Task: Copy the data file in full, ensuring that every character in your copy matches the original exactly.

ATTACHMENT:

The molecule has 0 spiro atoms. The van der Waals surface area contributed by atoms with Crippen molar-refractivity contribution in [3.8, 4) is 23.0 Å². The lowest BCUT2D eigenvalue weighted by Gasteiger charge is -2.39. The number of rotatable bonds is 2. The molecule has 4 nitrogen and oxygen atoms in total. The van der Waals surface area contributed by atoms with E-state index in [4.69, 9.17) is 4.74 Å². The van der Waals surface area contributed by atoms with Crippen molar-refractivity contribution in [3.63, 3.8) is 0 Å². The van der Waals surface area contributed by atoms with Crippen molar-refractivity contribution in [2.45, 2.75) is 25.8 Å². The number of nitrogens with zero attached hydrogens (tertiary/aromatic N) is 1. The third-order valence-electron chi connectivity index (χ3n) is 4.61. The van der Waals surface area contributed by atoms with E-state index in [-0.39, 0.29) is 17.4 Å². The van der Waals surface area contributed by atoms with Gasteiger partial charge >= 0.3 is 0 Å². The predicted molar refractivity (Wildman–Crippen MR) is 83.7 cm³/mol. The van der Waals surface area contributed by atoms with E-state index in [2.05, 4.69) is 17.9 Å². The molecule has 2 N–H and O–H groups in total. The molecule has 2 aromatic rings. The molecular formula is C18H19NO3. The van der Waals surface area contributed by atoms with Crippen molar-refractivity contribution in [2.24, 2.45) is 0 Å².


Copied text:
The molecule has 0 spiro atoms. The van der Waals surface area contributed by atoms with Crippen molar-refractivity contribution in [3.8, 4) is 23.0 Å². The lowest BCUT2D eigenvalue weighted by Gasteiger charge is -2.39. The number of rotatable bonds is 2. The molecule has 4 nitrogen and oxygen atoms in total. The van der Waals surface area contributed by atoms with E-state index in [4.69, 9.17) is 4.74 Å². The van der Waals surface area contributed by atoms with Crippen molar-refractivity contribution in [3.63, 3.8) is 0 Å². The van der Waals surface area contributed by atoms with Crippen molar-refractivity contribution in [2.45, 2.75) is 25.8 Å². The number of nitrogens with zero attached hydrogens (tertiary/aromatic N) is 1. The third-order valence-electron chi connectivity index (χ3n) is 4.61. The van der Waals surface area contributed by atoms with E-state index in [-0.39, 0.29) is 17.4 Å². The van der Waals surface area contributed by atoms with Gasteiger partial charge >= 0.3 is 0 Å². The predicted molar refractivity (Wildman–Crippen MR) is 83.7 cm³/mol. The van der Waals surface area contributed by atoms with E-state index in [2.05, 4.69) is 17.9 Å². The molecule has 2 N–H and O–H groups in total. The molecule has 2 aromatic rings. The molecular formula is C18H19NO3. The van der Waals surface area contributed by atoms with Crippen molar-refractivity contribution in [2.24, 2.45) is 0 Å².